There are other debuggers that can be used to debug C called from R. My favourite from an ease of use perpective was ‘nemiver’, but unfortunately it seems to be no longer maintained and is effectively broken on my system.

Finding memory errors with valgrind

If you write C code, you should use valgrind. C’s enormous flexibility allows you to accidentally produce serious memory corruption. valgrind is usually the fastest way to find such problems (by several orders of magnitude). It works by emulating your CPU with a bunch of added instrumentation that enables it to spot memory errors (such as reading and writing to un-allocated memory). If your code is segfaulting then try running it again using valgrind. To do this start R using R -d "valgrind" (you can pass options to valgrind within the quotes). Then run your code from R and wait for it to report errors. Here is an example error report (the first error for this proramme, which is obviously the one to fix first.)
valgrind screen
You can see that I loaded a shared object file ‘spardisc.so’into R and then issued the command .Call("sXWXd",m,w,lt,rt) to call one of its routines. This routine spat out some output before valgrind detected an error produced by function ‘tri_to_cs’ at line 98 of ‘spardisc.c’, which had been in turn called from line 345 in function ‘sWXWdij’ etc. It seems an integer value has been written where it should not have been.
It is usually good practice to use R’s memory allocation and freeing functions (such as ‘R_chk_calloc’) for memory allocation in code to be called from R (running out of memory is then handled gracefully, for example). However this can sometimes make memory errors harder to find. A good option is to #define CALLOC as R_chk_calloc or calloc and allocate memory only with CALLOC , so that you can readily switch the memory allocation routines for debugging (same for FREE of course).
It is good practice to check newly written C code with valgrind even if it appears to be running without problem.

Using gdb with emacs for C called from R

The advantage to this approach is the graphical setting of breakpoints combined with the ability to move around your code as you debug it in a convenient way. Once you know how to do this it is very quick to set up, but the first time through it is easy to go wrong, so I have provided very detailed instructons below. The instructions assume that you are producing a shared library and loading it explicitly using ‘dyn.load’ in R. If you are debugging a package things are basically the same, but you need to install the package from its source tree (i.e. not from a .tar.gz), start emacs from within the ‘src’ directory and set the symbolic link to R from there too.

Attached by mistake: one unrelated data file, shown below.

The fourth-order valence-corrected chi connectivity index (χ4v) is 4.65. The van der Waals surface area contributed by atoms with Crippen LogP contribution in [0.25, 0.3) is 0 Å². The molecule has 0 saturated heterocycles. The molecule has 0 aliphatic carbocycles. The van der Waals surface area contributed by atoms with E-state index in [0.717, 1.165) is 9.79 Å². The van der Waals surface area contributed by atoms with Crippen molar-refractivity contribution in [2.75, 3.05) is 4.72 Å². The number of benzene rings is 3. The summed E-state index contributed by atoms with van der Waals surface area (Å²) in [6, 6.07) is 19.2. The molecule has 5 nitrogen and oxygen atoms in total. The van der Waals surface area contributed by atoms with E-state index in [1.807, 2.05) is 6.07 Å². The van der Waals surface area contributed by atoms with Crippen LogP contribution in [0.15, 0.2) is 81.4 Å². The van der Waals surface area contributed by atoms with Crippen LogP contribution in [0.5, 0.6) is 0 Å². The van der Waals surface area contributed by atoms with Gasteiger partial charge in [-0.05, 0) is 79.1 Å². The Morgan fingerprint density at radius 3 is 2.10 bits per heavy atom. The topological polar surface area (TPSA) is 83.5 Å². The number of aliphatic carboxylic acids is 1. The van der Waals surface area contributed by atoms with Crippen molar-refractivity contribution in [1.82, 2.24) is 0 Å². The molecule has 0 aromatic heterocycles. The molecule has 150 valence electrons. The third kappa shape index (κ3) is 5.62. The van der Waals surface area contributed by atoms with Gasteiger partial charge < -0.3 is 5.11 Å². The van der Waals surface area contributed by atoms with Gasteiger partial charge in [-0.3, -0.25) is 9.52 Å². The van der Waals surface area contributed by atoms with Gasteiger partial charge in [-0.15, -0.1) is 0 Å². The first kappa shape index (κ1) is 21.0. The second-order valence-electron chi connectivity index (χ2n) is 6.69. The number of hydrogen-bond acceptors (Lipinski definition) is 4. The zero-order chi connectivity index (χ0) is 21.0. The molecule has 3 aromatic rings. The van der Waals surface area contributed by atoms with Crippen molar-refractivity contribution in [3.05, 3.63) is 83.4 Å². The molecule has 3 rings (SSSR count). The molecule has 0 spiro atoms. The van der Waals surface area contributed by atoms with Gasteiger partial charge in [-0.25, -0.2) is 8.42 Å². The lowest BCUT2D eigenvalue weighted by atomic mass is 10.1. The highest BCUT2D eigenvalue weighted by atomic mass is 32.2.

1. Compile your code using R CMD SHLIB foo.c to produce ‘foo.so’. To turn on debugging information and turn off optimization, you probably first want to create ‘Makevars’ in the ‘.R’ directory of your home directory, containing the line CFLAGS=-g -O0 -Wall -pedantic (the last two options are turning on maximum compiler wingeyness). You can just comment out this line with # to turn the options off again.
  2. Now find two paths
    1. to the actual binary executable for R (not the shell script usually used to start it). On linux you can do this by starting R and typing commandArgs()[[1]] . For me this gave “/usr/local/lib/R/bin/exec/R”.
    2. the ‘R_HOME’ path: In R type R.home() . For me this gave “/usr/local/lib/R”.
  3. Create a symbolic link to the R executable in the directory containing your source files: e.g. ln -s /usr/local/lib/R/bin/exec/R . You can use rm to remove this later. This step just makes things a bit more convenient.
  4. Start emacs (gui version) loading your source code. e.g. emacs foo.c& .
  5. Within emacs issue the command <esc>-x gdb ( <esc> is the emacs meta key referred to as M in the emacs documentation).
  6. Issue the command gdb -i=mi R within emacs (it will likely suggest something slightly different related to your source file - just edit its suggestion). i=mi is just setting gdb up to communicate in the way emacs expects.
  7. At the (gdb) prompt you need to set the ‘R_HOME’ path identified at the second step above. For me this is set env R_HOME /usr/local/lib/R .
  8. Now set a breakpoint at the first point where you would like to stop in your code. For example at the (gdb) prompt I might type break sXWXd to break on entry to the routine ‘sXWXd’, or break foo.c:1066 to break at line 1066 of ‘foo.c’. The breakpoint may be pending at this point. That’s fine.
  9. Clicking on ‘Run’ will now start R, and emacs will display a ‘gdb’ window (called ‘gud-R’) and an R i/o window within the emacs ‘frame’ (emacs refers to sub-windows/panels as windows, and calls the whole window a frame).
  10. You might well want three windows: ‘(gdb)’, R I/O and source:
    1. I would usually click on the ‘gud-R’ window and select my source file from the ‘buffer’ menu.